American Pie

Fifteen people. Twenty homemade pies. An entire Sunday afternoon ahead of us with nothing to do but talk and eat. Sounds like the makings of a perfect pie social.

André Baranowski

Fifteen people. Twenty homemade pies. An entire Sunday afternoon ahead of us with nothing to do but talk and eat. We're not, as you might imagine, gathered around a punch bowl in a church basement. We're at a pie social in a sunny loft in Manhattan, and today the object of our worship is the sublime combination of flour, lard, and sumptuous pie fillings. There's a lemon curd pie, a ricotta tart, and a savory lamb-and-duck cobbler fragrant with fresh herbs, as well as seven apple pies, each featuring a different variety of heirloom apple. My contribution is a mock apple pie, conjured from Ritz crackers and lemon-infused simple syrup, which holds its own amid such esteemed company.

The guiding spirits of this gathering of pie enthusiasts are the bakers Jen Bervin and Ron Silver, coauthors of the cookbook Bubby's Homemade Pies (Wiley, 2007), a spirited paean to cobblers, crisps, crumbles, buckles, tarts, turnovers, and more. Bervin began hosting pie socials more than a decade ago in Bisbee, Arizona, where she was living at the time. "I come from a long line of Midwestern pie bakers," she says, adding that her family gatherings invariably included a table full of pies baked by her mother and her aunts, who would swap recipes and techniques as they savored one another's creations. After she moved to New York City, in 2001, and began baking pies for her friend Ron Silver's Bubby's Pie Company, she revived the pie social tradition. The functions follow a standard protocol: every pie is photographed, and every participant fills out an index card detailing the provenance of its recipe, be it James Beard or Aunt Mildred. Then the sampling and socializing commence.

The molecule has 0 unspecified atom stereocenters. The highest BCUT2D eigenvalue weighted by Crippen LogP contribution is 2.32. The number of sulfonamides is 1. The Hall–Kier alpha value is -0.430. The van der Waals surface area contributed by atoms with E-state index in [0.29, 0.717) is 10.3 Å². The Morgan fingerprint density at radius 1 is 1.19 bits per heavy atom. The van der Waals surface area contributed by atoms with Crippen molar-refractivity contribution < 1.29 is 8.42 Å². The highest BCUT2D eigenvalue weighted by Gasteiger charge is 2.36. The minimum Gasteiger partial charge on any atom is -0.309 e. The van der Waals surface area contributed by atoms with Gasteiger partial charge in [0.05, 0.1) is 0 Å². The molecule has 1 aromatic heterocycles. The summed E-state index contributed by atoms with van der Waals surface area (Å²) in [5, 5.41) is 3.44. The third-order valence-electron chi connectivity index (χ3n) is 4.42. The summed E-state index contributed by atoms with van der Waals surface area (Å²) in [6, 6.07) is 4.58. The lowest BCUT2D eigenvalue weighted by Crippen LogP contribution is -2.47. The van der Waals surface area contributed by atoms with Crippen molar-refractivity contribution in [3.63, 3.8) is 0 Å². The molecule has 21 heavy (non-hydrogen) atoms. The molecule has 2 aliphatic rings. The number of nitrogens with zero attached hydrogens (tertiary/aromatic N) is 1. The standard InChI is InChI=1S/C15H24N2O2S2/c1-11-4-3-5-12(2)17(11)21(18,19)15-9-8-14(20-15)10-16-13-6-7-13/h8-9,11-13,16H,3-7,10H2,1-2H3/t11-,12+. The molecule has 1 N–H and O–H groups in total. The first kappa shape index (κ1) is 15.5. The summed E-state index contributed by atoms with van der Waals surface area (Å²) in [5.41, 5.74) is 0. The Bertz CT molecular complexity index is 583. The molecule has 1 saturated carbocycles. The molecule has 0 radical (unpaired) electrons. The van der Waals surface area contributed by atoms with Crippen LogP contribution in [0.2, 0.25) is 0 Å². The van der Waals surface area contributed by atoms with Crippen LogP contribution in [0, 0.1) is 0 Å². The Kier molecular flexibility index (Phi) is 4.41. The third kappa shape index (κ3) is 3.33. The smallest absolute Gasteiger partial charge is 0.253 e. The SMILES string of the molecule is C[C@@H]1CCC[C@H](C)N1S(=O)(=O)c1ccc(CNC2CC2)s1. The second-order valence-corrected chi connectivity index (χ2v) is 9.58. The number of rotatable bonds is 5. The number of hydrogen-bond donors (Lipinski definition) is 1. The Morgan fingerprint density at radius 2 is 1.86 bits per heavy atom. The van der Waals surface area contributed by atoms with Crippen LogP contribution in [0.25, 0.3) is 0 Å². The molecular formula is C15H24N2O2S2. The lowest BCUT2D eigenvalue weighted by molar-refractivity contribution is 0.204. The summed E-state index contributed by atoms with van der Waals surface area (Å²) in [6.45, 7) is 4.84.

When Bervin and Silver began working on the book together, they realized that they had different approaches to pie. "Jen's a traditionalist," says Silver, whose recipes in the book lean toward more unusual components, like duck confit. What they share is a penchant for history and personality: for three years, they hunted for recipes from library archives, old cookbooks, farmers' markets, and home cooks. Through it all, the socials functioned as a laboratory and a place for perpetuating the pair's philosophy, which they call, aptly, pie socialism. As Bervin puts it, "We want people to get comfortable with the basics so they create pies that are truly their own."